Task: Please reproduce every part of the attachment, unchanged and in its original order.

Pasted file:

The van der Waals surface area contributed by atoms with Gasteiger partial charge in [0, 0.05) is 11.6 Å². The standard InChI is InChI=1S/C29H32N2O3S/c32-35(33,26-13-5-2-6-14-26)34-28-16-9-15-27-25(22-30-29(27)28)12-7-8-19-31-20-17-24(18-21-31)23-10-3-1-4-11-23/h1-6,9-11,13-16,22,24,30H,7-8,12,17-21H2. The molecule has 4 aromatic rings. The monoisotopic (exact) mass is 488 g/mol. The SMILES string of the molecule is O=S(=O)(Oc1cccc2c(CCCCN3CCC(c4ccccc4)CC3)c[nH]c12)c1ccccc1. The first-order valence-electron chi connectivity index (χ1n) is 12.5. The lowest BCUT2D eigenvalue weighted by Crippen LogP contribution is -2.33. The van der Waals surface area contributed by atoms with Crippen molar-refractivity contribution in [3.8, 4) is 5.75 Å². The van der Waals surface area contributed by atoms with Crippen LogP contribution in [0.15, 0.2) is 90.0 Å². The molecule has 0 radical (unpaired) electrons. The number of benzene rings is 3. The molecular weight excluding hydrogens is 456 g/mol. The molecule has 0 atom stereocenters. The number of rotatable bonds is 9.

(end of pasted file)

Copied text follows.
The van der Waals surface area contributed by atoms with Gasteiger partial charge in [0, 0.05) is 11.6 Å². The standard InChI is InChI=1S/C29H32N2O3S/c32-35(33,26-13-5-2-6-14-26)34-28-16-9-15-27-25(22-30-29(27)28)12-7-8-19-31-20-17-24(18-21-31)23-10-3-1-4-11-23/h1-6,9-11,13-16,22,24,30H,7-8,12,17-21H2. The molecule has 4 aromatic rings. The monoisotopic (exact) mass is 488 g/mol. The SMILES string of the molecule is O=S(=O)(Oc1cccc2c(CCCCN3CCC(c4ccccc4)CC3)c[nH]c12)c1ccccc1. The first-order valence-electron chi connectivity index (χ1n) is 12.5. The lowest BCUT2D eigenvalue weighted by Crippen LogP contribution is -2.33. The van der Waals surface area contributed by atoms with Crippen molar-refractivity contribution in [3.8, 4) is 5.75 Å². The van der Waals surface area contributed by atoms with Crippen LogP contribution in [0.15, 0.2) is 90.0 Å². The molecule has 0 radical (unpaired) electrons. The number of benzene rings is 3. The molecular weight excluding hydrogens is 456 g/mol. The molecule has 0 atom stereocenters. The number of rotatable bonds is 9.